UNITED STATES DISTRICT COURT EASTERN DISTRICT OF NEW YORK
February 27, 2008
UNITED STATES OF AMERICA, PLAINTIFF,
ELIZABETH CRUZ, DEFENDANT.
The opinion of the court was delivered by: Charles P. Sifton (electronically signed) United States District Judge
MEMORANDUM OPINION AND ORDER
SIFTON, Senior Judge.
Elizabeth Cruz ("Cruz" or "defendant") pleaded guilty on July 19, 2002 to conspiring to distribute and possess with intent to distribute cocaine base in violation of 21 U.S.C. § 846 and 21 U.S.C. § 841(b)(1)(A)(iii). On May 20, 2003, this Court sentenced defendant to a 78-month term of incarceration and a 3-year term of supervised release.*fn1 Defendant is currently scheduled for release on September 23, 2008. Now before this Court is defendant's motion for modification of her sentence, pursuant to 18 U.S.C. § 3582(2)(c). For the reasons set forth below, defendant's motion is denied.
Defendant was charged with participation in a powder and crack cocaine distribution conspiracy headed by Francisco Aponte, defendant's common-law husband. Aponte and defendant have two children. As described in the Presentence Investigation Report ("PSR"), the factual findings of which the Court adopted, Aponte ran the operation. In exchange for supporting her and her two children, Aponte asked defendant to assist him by counting money, and weighing and packaging drugs.
Defendant pleaded guilty on July 19, 2002 pursuant to a plea agreement. At defendant's May 20, 2003 sentencing, the government declined to file a motion pursuant to Section 5K1.1 of the United States Sentencing Guidelines ("Sentencing Guidelines" or "U.S.S.G.") since the defendant had been arrested on new, drug related charges. The Court, adopting the PSR's findings, found defendant accountable for 1,756.07 grams of crack-cocaine and for 758.821 grams of powder cocaine. Converting these amounts to marijuana, pursuant to U.S.S.G. § 2D1.1, the Court found defendant accountable for the equivalent of 35,273.164 net kilograms of marijuana. Accordingly, the base offense level for defendant's conduct was set at a level of 38.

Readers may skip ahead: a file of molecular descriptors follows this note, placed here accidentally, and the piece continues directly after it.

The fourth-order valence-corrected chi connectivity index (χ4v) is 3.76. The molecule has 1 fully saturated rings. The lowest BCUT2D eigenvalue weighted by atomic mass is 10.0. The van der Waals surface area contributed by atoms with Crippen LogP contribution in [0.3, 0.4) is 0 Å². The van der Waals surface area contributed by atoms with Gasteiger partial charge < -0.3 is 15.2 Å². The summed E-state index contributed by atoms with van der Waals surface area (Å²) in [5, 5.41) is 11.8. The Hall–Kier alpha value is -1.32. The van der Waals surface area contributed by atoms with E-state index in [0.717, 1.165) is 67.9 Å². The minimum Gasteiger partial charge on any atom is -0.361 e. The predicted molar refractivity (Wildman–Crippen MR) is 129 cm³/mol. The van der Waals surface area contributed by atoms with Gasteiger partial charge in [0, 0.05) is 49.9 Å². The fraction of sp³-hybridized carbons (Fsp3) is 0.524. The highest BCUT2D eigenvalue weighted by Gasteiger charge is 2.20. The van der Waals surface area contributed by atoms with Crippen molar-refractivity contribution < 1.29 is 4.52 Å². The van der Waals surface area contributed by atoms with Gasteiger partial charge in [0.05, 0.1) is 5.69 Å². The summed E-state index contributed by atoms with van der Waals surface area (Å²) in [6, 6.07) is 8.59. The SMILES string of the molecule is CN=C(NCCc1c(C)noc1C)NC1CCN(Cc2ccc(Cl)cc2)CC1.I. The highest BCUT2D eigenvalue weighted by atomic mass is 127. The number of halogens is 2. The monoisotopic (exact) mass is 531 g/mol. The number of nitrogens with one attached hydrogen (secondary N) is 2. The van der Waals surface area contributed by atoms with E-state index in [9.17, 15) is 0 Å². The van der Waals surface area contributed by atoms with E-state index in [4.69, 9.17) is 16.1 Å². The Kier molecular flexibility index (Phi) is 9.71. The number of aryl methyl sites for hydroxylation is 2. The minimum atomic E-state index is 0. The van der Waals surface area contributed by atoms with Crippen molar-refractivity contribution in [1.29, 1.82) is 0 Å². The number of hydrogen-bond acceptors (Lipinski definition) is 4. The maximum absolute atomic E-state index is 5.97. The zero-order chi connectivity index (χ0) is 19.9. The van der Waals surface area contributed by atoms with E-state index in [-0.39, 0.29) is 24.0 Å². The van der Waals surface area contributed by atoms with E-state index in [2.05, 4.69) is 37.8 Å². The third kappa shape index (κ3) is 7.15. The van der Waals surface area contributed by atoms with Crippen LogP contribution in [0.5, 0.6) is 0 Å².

The Court further determined that a three-level reduction for acceptance of responsibility was not warranted, due to the defendant's subsequent arrest. May 20, 2003 Sentencing Transcript, at 14 (hereinafter "Tr. at ___"). The Court also agreed with the PSR's conclusion that defendant was not entitled to a minor role reduction. Id. However, the Court found that defendant was entitled to application of U.S.S.G. § 2D1.1(6) (2003), the so-called 'safety valve.' Id. The Court then stated that the appropriate offense level appeared to be 30, which, with the safety valve reduction, resulted in a total offense level of 28. Tr. at 15. After asking both sides if the guidelines calculation were correct and receiving no objection, based on an adjusted offense level of 28 and a Criminal History Category ("CHC") of I, I sentenced defendant to a 78-month term of incarceration, at the bottom of what I took to be the applicable guideline range.*fn2
On November 1, 2007, Amendment 706, as further amended by Amendment 711, to U.S.S.G. § 2D1.1, Unlawful Manufacturing, Importing, Exporting, or Trafficking (Including Possession with Intent to Commit These Offenses); Attempt or Conspiracy, took effect.*fn3 Amendment 706 generally reduces by two levels the base offense levels applicable to cocaine base ("crack") offenses. On December 11, 2007, the United States Sentencing Commission (the "Sentencing Commission") voted to apply the amendment retroactively to crack offenses, effective March 3, 2008. The Sentencing Commission also promulgated amendments to Policy Statement § 1B1.10, Reduction in Term of Imprisonment as a Result of Amended Guidelines Range, which will implement the retroactive application of Amendment 706, as amended by Amendment 711, effective March 3, 2008 ("Policy Statement").
On January 9, 2008, defendant moved, through her counsel, for the modification of her sentence based on these amendments.